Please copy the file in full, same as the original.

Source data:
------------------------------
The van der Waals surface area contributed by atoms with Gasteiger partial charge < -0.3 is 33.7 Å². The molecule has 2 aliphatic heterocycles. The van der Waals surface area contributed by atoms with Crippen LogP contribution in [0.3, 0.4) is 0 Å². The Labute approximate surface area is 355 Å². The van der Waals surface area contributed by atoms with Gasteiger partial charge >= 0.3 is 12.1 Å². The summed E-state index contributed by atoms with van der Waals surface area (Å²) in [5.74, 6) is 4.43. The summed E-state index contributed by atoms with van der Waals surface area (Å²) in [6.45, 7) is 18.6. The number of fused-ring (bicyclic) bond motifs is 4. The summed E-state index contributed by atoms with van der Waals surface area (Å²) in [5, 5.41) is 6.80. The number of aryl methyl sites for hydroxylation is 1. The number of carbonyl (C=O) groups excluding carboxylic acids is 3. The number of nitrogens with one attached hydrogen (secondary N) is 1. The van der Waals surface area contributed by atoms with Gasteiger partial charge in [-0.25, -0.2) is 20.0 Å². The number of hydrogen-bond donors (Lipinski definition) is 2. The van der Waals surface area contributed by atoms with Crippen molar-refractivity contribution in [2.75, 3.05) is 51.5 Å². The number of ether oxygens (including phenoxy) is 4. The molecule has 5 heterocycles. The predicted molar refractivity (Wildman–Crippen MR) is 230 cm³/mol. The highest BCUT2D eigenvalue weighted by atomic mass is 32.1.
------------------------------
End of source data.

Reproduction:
The van der Waals surface area contributed by atoms with Gasteiger partial charge < -0.3 is 33.7 Å². The molecule has 2 aliphatic heterocycles. The van der Waals surface area contributed by atoms with Crippen LogP contribution in [0.3, 0.4) is 0 Å². The Labute approximate surface area is 355 Å². The van der Waals surface area contributed by atoms with Gasteiger partial charge >= 0.3 is 12.1 Å². The summed E-state index contributed by atoms with van der Waals surface area (Å²) in [5.74, 6) is 4.43. The summed E-state index contributed by atoms with van der Waals surface area (Å²) in [6.45, 7) is 18.6. The number of fused-ring (bicyclic) bond motifs is 4. The summed E-state index contributed by atoms with van der Waals surface area (Å²) in [5, 5.41) is 6.80. The number of aryl methyl sites for hydroxylation is 1. The number of carbonyl (C=O) groups excluding carboxylic acids is 3. The number of nitrogens with one attached hydrogen (secondary N) is 1. The van der Waals surface area contributed by atoms with Gasteiger partial charge in [-0.25, -0.2) is 20.0 Å². The number of hydrogen-bond donors (Lipinski definition) is 2. The van der Waals surface area contributed by atoms with Crippen molar-refractivity contribution in [2.75, 3.05) is 51.5 Å². The number of ether oxygens (including phenoxy) is 4. The molecule has 5 heterocycles. The predicted molar refractivity (Wildman–Crippen MR) is 230 cm³/mol. The highest BCUT2D eigenvalue weighted by atomic mass is 32.1.